Richard Greiner Partner, Moore Stephens Richard Greiner is probably the best-known accountant in shipping, being a partner at Moore Stephens, which is probably the bestknown firm of accountants in the industry. Mr Greiner has over 30 years’ experience in providing assurance and advisory services to the shipping and offshore maritime industries. He is a frequent speaker at shipping events, a council member of the Ports and Terminals Group, a trustee of the Maritime London Officer Cadet Scholarship, and a board member of the OSCAR campaign. Mr Greiner is an innovator in the field of shipping finance, having initiated the Moore Stephens OpCost report. This report takes anonymised ship operating costs gleaned from the accounts of the many shipowners and operators to which Moore Stephens provides audit and accounting services. In addition to the OpCost report, Mr Greiner also regularly takes the pulse of the shipping business though the Moore Stephens Shipping Confidence surveys. In a recent blog post, Mr Greiner notes that shipping confidence held steady at its highest rating in the past three-and-a-half years in the three months to end-November 2017. The report concluded that the average confidence level expressed by respondents was unchanged at the level of 6.2 points out of 10.0 points recorded in the previous survey in August 2017. Confidence on the part of charterers was significantly up, from 4.7 points to 7.7 points, the highest rating recorded for this category of respondent since the survey was launched in May 2008 with an overall rating of 6.8 points. Managers (up from 5.8 points to 6.1 points) were also more optimistic, while brokers’ confidence was unchanged at 6.3 points. The rating for owners, however, fell from 6.5 points to 6.4 points. Confidence levels were down in Asia, from 6.4 points to 5.7 points, and unchanged in Europe and North America, at 6.3 points and 5.8 points, respectively.


Tanker Shipping & Trade Industry Leaders 2018


Harry Theochari Global head of transport, Norton Rose Fulbright Shipping and asset-finance lawyer Harry Theochari is Norton Rose Fulbright’s global head of transport. He is known for his forensic approach and ferocious intellect, which he marries with a deep, abiding love for the maritime industry. His reputation as the maritime industry’s magic circle lawyer derives from his many years’ experience in international shipping finance, including syndicated facilities,

OECD and Export Credit based financings, structured financings, private equity and capital market transactions. As one of the most connected and consulted professionals in the business, the industry often turns to him for insight into where the capital will flow in and out of the tanker industry. This acumen was clear for all to see when he took to the podium at November’s Tanker Shipping & Trade Conference in London.

Harry Theochari (Norton Rose Fulbright): Financial acumen allied with a deep maritime sensibility

Tanker Shipping & Trade Industry Leaders 2018

Michael Parker Global head for the shipping, logistics and offshore industries, Citigroup Michael Parker is the most recognised name and face in shipping finance, and the news that he is going to chair an industry conference or panel is enough to guarantee a sell-out. Since graduating with a degree in politics, philosophy and economics from Magdalen College, Oxford University, in 1977, he has worked for only one organisation: Citigroup (or its previous incarnations). Between 1977 and 1985, he looked after Citi’s relationships with many large oil and mining companies. In October 1985 he joined Citibank’s Shipping division in London, with specific responsibility for remedial management. In 1989 he took over as head of northern Europe shipping. In 1997 he was appointed global head for the shipping, logistics and offshore industries. Mr Parker is also vice chairman of corporate and investment banking (EMEA), and co-head of the CIB Industrials sector in EMEA. In April 2016, he was also appointed chairman of corporate banking (EMEA). Under his leadership Citi receives recognised industry awards across the different areas of shipping finance. Mr Parker was named Marine Money’s Dealmaker of the Year in 2012. In 2015, he was awarded the New York: Capital Link Leadership Award. After 31 years’ involvement with shipping finance, it is no surprise that we too recognise his unique and extensive contribution to the shipping industry. Asked how he regards the prospects for the tanker industry, he replied “I see many parallels with the aftermath of the workouts the bank performed in the late 1980s. Those companies that opened an early dialogue with their lenders were also the ones able to respond the quickest to the merger and acquisition opportunities. We are seeing that today, but under the new banking environment, banks have to be very careful who they choose as partners. Ultimately, what you decide not to do is just as important as what you do”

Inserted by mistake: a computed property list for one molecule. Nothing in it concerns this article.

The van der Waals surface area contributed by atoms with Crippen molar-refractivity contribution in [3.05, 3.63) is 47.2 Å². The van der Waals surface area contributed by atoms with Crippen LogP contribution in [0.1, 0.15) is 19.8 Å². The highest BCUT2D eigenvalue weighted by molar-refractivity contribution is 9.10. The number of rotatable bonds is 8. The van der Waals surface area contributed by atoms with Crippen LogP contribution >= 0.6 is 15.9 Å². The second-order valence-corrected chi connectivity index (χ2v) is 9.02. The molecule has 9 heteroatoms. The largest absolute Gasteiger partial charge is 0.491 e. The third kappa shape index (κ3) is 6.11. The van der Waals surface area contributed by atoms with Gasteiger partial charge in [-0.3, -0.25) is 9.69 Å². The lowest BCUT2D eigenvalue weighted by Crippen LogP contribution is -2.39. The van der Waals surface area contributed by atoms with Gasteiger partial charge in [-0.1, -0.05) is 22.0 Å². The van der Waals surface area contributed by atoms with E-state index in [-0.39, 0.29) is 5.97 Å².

INDUSTRY ASSOCIATIONS Katharina (Kathi) Stanzel Managing director, Intertanko

Kathi Stanzel (Intertanko): Taking operational excellence to new peaks

Under managing director Katharina (Kathi) Stanzel, Intertanko continues to make a vital contribution to the industry by making its voice heard across the full spectrum of technical and commercial subjects. One example from the past 12 months has been the strong stand taken on the European Parliament’s decision to include shipping in the EU Emissions Trading System as of 2023, unless a comparable system is agreed under the auspices of IMO by the end of 2021. Dr Stanzel was appointed managing director in July 2011. A year later the organisation unveiled a five-year strategic